Television: Sherlock Holmes, Series 2

BBC's SherlockI was planning on having a reaction post to each episode of Sherlock that was going to come out–similar to what I do for Doctor Who. Except, well, life got a bit too busy. So instead, I’m making one reaction post for the whole of Series 2–and a week late at that.

So, Series 1 ended with a cliffhanger: Moriarty has Sherlock and Watson cornered–and Sherlock’s about to do something desperate, namely shooting a vest strapped with bombs that would blow them all up to kingdom come. And how does this get resolved? By the Bee Gees. Music really does have a way of saving souls. Cop out or not, the resulting pardon Moriarty gives our heroes does set up his character nicely. Our main villain is unpredictable–and this pretty much sums up the three episodes of Sherlock Series 2. Unpredictable.\

A Scandal in Belgravia. One of the most popular characters in the Sherlock stories is The Woman: Irene Adler. She’s almost always appeared as a love interest for our titular hero–except in the original (and only) story she appears in: A Scandal in Bohemia. Miss Adler is set up as the only woman to have ever outwitted Sherlock, and somehow this was translated into him having feelings for her. Though it is alluded to, it was never verbalized out right.

With that said, I applaud the team of Steven Moffat and Mark Gatiss for being able to flesh out the closest adaptation to the real Irene Adler with their version of The Woman. She’s smart, she’s wicked–and she’s in it for herself. That was the Irene Adler we meet in A Scandal in Bohemia–and it’s the same Adler we meet in A Scandal in Belgravia. Well, except the modern version is more independent off men.

The way Moffat wrote Sherlock’s admiration for The Woman was admirable in itself. There are allusions to how other adaptations have presented Adler, as a love interest; there’s a slight wink at the Sherlock fandom (at least that’s how I read it) while alluding to the relationship between Sherlock and Watson; and the story is tweaked in such a way that a short story transformed into a full-length feature with ties to the end game. Moffat’s inclusion of Moriarty in the story serves to give the character of Adler more backstory–while, at the same time, letting Moriarty grow more as a formidable foe.

So however you felt about the resolution to the Series 1 cliffhanger, the main story of A Scandal in Belgravia will surely turn you into a believer again.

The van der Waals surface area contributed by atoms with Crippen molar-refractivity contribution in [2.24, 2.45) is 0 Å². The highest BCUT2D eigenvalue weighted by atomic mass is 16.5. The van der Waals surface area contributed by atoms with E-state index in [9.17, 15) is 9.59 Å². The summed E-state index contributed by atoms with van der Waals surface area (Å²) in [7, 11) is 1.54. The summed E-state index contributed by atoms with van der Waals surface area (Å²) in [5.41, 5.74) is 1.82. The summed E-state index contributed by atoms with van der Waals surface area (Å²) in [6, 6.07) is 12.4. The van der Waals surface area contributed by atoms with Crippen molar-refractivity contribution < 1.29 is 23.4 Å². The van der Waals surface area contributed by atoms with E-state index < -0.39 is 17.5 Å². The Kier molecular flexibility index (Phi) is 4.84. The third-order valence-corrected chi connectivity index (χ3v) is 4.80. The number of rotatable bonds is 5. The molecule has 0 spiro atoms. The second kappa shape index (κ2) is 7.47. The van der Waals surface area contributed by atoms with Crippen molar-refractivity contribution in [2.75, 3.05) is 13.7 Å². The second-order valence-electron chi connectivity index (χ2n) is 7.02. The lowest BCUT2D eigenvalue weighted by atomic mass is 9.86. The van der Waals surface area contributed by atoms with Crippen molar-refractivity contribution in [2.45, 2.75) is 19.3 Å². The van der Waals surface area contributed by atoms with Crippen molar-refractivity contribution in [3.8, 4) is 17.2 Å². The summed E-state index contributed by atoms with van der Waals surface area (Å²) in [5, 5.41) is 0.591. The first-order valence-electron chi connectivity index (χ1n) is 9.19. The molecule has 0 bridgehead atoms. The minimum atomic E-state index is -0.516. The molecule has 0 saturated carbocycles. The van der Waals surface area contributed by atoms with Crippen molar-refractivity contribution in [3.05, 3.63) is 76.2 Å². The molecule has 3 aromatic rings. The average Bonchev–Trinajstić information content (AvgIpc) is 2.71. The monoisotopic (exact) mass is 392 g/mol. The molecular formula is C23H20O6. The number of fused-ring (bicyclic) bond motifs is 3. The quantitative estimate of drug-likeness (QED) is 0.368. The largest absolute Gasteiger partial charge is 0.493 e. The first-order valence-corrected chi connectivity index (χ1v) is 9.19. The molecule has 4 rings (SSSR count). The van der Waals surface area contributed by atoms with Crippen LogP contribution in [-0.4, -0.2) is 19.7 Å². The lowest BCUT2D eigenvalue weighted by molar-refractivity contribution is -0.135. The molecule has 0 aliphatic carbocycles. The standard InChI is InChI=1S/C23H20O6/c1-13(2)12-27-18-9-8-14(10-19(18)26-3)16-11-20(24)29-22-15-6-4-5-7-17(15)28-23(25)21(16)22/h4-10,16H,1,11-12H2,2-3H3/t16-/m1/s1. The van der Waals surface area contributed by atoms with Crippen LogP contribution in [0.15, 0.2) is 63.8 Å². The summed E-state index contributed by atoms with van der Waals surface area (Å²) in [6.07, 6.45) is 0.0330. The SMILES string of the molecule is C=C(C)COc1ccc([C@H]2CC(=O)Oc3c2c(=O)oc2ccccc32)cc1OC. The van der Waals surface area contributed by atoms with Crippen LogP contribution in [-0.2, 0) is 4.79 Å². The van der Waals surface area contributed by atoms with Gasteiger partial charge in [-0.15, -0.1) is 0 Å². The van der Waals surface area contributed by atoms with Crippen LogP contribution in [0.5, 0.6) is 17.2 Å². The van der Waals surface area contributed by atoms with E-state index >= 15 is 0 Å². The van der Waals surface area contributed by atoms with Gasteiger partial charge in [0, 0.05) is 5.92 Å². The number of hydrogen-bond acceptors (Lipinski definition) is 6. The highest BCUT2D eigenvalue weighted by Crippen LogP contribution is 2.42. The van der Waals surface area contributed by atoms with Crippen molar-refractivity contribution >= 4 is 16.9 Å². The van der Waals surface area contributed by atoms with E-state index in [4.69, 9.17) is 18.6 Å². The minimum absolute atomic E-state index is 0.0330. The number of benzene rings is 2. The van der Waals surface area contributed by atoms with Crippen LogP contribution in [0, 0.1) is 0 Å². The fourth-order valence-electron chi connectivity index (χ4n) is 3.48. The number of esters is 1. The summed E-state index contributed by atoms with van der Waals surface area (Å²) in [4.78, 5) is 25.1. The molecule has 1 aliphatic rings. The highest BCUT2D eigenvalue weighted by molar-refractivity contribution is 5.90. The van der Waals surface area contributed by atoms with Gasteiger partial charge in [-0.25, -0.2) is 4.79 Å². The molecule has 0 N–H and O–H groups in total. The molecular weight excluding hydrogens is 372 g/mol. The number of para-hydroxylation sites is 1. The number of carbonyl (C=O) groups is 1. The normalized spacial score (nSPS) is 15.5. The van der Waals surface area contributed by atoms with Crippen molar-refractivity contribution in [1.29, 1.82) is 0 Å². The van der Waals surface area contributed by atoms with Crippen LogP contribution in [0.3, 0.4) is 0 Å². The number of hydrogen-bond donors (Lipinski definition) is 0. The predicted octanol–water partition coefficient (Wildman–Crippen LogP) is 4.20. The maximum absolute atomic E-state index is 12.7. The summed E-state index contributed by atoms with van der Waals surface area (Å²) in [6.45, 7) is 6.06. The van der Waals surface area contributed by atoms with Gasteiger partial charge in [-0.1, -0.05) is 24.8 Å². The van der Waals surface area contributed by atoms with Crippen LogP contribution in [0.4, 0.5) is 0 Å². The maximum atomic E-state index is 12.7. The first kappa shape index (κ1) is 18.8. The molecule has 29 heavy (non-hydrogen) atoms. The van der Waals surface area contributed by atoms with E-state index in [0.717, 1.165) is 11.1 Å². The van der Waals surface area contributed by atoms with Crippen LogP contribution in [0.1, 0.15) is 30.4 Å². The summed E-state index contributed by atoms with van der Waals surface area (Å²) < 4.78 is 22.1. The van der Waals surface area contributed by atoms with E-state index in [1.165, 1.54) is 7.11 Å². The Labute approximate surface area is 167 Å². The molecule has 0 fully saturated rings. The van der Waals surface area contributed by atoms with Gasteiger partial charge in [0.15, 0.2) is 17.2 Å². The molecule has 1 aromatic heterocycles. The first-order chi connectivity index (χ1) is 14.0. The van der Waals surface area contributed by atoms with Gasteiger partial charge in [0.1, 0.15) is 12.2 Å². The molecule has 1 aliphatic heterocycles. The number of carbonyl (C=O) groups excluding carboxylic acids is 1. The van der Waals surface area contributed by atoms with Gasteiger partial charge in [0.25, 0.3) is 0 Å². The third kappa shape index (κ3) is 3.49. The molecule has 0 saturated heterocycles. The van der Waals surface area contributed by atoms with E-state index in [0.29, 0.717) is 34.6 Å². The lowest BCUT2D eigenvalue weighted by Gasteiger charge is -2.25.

And then we come to: The Hounds of Baskerville.

I read the novel that spawned the adaptation–and I’ve given my two cents worth on what I thought about the story and how it was told. I’m happy to say that the modernized version lives up to the original story–and exceeds expectations. Unfortunately, coming from the astounding first episode, it does fall a little bit flat.

Mark Gatiss, who wrote the episode, really knows how to do horror. Creeping the hell out of you, and yet keeping you glued to your seats. But it’s the science of things that killed the thrill of this episode, I think. Which is a shame, because guest star Russel Tovey was amazing as the troubled Henry, the guy who hires Sherlock to investigate the death of his dad–that happened more than a decade ago.

Unlike the novel, where Sherlock was absent from the picture for the better half, the television adaptation has Sherlock very active in the case. A bit too active though, in my opinion. Just like the novel, there was certain disjoint in how Sherlock was in the first episode, and the last episode, compared to how he was shown here. Or maybe I just can’t get over the oddness of how the post-production staff (and the director) thought Sherlock’s “mind palace” worked. It just seemed very awkward and unnatural, in my opinion. And I still can’t enjoy the episode fully because that scene, with Benedict Cumberbatch twitching and shrugging and playing with thin air, continues to bother me.

The Reichenbach Fall. Of the three episodes, this is the only Sherlock story that I wasn’t familiar with. Based on The Final Problem, in which author Arthur Conan Doyle decided to kill Sherlock, I came in knowing that I would be crying buckets of tears–or, at the least, I’d be very close to crying by the end of the peisode. After all, if there’s one thing I learned from Steven Moffat’s time in Doctor Who, it’s this: Moffat is amazing as a horror writer–but he is ruthless when it comes to tear-jerking scenes. Then again, he wasn’t the one who wrote the episode. But this was supposed to be the end. And in a way, even though the series has already been picked up for Series 3, the episode was the end.

This episode served as a culmination of everything that happened from A Study in Pink onwards–especially with regards to Moriarty as a villain. Because, like Irene Adler, Moriarty only appeared once in the original Sherlock stories–and his only purpose was to be the cause of Sherlock’s death. The team behind the drama series managed to fully flesh him out, and turn him into one truly frightening villain whom you can see actually defeating Sherlock. And with that, they’ve truly made BBC’s Sherlock as the adaptation to end all adaptations.

You can’t get any better than this.

3 thoughts on “Television: Sherlock Holmes, Series 2

  1. Pingback: Book: The House of Silk | taking a break

  2. Pingback: Book: A Study in Scarlet | taking a break

  3. Pingback: Television: Sherlock and His Last Vow | taking a break

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